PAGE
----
Attending World Autism Awareness Day at the United Nations as a Young Person With Autism
My name is Tom Bak, and I am 17 years old. I was diagnosed with autism when I was 3. On March 31, I attended World Autism Awareness Day at the United Nations. The theme for World Autism Awareness Day 2017 was autonomy and self-determination for people with autism.
The Keynote Address was given by Professor Simon Baron-Cohen, the Director of the Autism Research Centre at the University of Cambridge in the U.K. I especially appreciated Professor Baron-Cohen’s statements about his experiences in working with people with autism. He shared a lot of details and facts. One detail I was glad he included was comorbid conditions, such as epilepsy. This is especially important to me because I have epilepsy and it affects my life as much as my autism does. I was glad to see more attention paid to comorbid conditions because they can be common among people with autism like me.
Professor Baron-Cohen also spoke about exclusion of people with autism from schools, from employment, and from doing fun things like going to the movies, which affects their quality of life. I think we can include people with autism in the broader community by offering greater acceptance. Professor Baron-Cohen also addressed suicide rates in the autism community. I felt saddened that suicide rates were higher for people with autism. I wonder if building acceptance of autism could possibly reduce suicide rates. If so, we can and for this reason alone should work on building acceptance of people with autism.
A major topic of the conference involved the discussion of supported versus substituted decision-making. I thought a lot about this discussion because I’m going to be 18 this year and I want to be able to make decisions for myself. However I have friends who have a really hard time doing things for themselves and communicating their choices. Professor Theresia Degener, Vice Chairperson of the UN Committee on the Rights of Persons with Disabilities, talked about a greater need for autonomy and independence for people with autism. I think that if we make decisions for somebody, we have to be careful to protect and ensure their equal rights. I believe this is one of the most complicated issues facing the autism community. To better understand decision-making in people with autism who can’t communicate a choice, we should learn more about what we can do better to understand them.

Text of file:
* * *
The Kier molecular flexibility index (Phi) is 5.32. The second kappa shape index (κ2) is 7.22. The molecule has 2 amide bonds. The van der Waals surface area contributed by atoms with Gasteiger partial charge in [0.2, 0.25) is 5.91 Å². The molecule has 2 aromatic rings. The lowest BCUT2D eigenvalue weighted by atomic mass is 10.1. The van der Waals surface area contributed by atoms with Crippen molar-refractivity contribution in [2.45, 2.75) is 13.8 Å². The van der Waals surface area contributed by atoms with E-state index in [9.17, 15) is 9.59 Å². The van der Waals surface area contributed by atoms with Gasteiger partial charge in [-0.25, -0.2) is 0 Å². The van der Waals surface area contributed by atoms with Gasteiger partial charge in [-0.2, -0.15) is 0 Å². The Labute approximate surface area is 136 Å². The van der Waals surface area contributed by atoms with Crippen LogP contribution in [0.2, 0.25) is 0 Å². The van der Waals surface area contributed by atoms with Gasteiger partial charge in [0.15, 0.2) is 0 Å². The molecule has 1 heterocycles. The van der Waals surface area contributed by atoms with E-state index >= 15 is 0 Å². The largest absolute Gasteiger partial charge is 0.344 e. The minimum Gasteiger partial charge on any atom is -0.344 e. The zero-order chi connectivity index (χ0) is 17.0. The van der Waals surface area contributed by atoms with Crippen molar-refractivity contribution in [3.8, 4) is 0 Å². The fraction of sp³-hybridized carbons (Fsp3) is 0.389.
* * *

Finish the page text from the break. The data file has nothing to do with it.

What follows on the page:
Another panel topic was relationships, including friendship. Daniel Emig, a self-advocate and Rooster Ranch Leader from the Autism Housing Network, spoke about his childhood and how he felt isolated when he didn’t have a connection to friendships. It made me realize how important my friends are to me. Mr. Emig’s words about friendship being important reminded me of what Professor Baron-Cohen said about exclusion of people with autism. Mr. Emig discussed his personal barriers where there wasn’t a lot of acceptance for him. Mr. Emig and Professor Baron-Cohen said that there are a lot of barriers for adults with autism like exclusion from the community and the workplace. It made me think that if communities were more accepting, more people with autism could get employment and have relationships. I believe relationships are another important area where acceptance matters for people with autism.
Noah McCourt, a former candidate for Waconia City Council, Minnesota, was part of the panel on Training and Employment. He is also a self-advocate for autism. Mr. McCourt spoke about how his opponents used the fact that he has autism in an attempt to damage his campaign for City Council. I believe that his opponents using his autism against him during the campaign was wrong. If he decides to run for office in the future, his autism should be accepted, not used against him. He said that he plans to run for office again in 2018, and I hope he will win.
I had an excellent experience at World Autism Awareness Day at the United Nations. While I was there, I learned one thing: we have made a lot of progress in autism acceptance, but we still have a lot of work to do for people with autism to be more fully included in their own decision-making, establishing and making social connections, and even entering careers in politics. My hope for next year is that more people with autism will be present at World Autism Awareness Day.
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